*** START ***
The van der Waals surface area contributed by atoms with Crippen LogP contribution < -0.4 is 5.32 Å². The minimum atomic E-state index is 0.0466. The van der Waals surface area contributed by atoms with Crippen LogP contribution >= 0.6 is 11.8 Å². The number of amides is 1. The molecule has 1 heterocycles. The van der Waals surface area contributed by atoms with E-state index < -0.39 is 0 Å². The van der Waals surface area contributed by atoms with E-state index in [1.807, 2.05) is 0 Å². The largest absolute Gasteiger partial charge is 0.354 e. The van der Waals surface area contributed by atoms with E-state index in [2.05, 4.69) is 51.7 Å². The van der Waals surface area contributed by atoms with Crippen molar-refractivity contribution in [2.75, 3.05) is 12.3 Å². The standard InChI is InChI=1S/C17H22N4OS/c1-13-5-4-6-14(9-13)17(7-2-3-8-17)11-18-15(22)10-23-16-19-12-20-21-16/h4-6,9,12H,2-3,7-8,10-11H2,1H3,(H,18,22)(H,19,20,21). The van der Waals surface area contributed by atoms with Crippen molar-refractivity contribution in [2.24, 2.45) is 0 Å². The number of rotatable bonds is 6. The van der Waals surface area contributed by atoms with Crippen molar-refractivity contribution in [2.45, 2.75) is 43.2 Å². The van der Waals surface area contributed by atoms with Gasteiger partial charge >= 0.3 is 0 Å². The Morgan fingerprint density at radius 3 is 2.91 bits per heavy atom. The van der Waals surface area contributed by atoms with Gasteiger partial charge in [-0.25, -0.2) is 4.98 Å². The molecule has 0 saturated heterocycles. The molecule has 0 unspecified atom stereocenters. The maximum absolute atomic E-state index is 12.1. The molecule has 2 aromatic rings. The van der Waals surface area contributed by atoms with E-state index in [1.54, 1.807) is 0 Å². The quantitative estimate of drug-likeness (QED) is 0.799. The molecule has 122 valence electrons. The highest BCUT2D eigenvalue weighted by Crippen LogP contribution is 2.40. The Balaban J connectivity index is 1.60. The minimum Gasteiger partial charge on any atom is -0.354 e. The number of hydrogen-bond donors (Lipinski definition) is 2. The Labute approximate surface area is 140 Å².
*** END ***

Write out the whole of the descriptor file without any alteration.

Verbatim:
The van der Waals surface area contributed by atoms with Crippen LogP contribution < -0.4 is 5.32 Å². The minimum atomic E-state index is 0.0466. The van der Waals surface area contributed by atoms with Crippen LogP contribution >= 0.6 is 11.8 Å². The number of amides is 1. The molecule has 1 heterocycles. The van der Waals surface area contributed by atoms with E-state index < -0.39 is 0 Å². The van der Waals surface area contributed by atoms with E-state index in [1.807, 2.05) is 0 Å². The largest absolute Gasteiger partial charge is 0.354 e. The van der Waals surface area contributed by atoms with E-state index in [2.05, 4.69) is 51.7 Å². The van der Waals surface area contributed by atoms with Crippen molar-refractivity contribution in [2.75, 3.05) is 12.3 Å². The standard InChI is InChI=1S/C17H22N4OS/c1-13-5-4-6-14(9-13)17(7-2-3-8-17)11-18-15(22)10-23-16-19-12-20-21-16/h4-6,9,12H,2-3,7-8,10-11H2,1H3,(H,18,22)(H,19,20,21). The van der Waals surface area contributed by atoms with Crippen molar-refractivity contribution in [2.24, 2.45) is 0 Å². The number of rotatable bonds is 6. The van der Waals surface area contributed by atoms with Crippen molar-refractivity contribution in [2.45, 2.75) is 43.2 Å². The van der Waals surface area contributed by atoms with Gasteiger partial charge >= 0.3 is 0 Å². The Morgan fingerprint density at radius 3 is 2.91 bits per heavy atom. The van der Waals surface area contributed by atoms with Gasteiger partial charge in [-0.25, -0.2) is 4.98 Å². The molecule has 0 saturated heterocycles. The molecule has 0 unspecified atom stereocenters. The maximum absolute atomic E-state index is 12.1. The molecule has 2 aromatic rings. The van der Waals surface area contributed by atoms with E-state index in [1.54, 1.807) is 0 Å². The quantitative estimate of drug-likeness (QED) is 0.799. The molecule has 122 valence electrons. The highest BCUT2D eigenvalue weighted by Crippen LogP contribution is 2.40. The Balaban J connectivity index is 1.60. The minimum Gasteiger partial charge on any atom is -0.354 e. The number of hydrogen-bond donors (Lipinski definition) is 2. The Labute approximate surface area is 140 Å².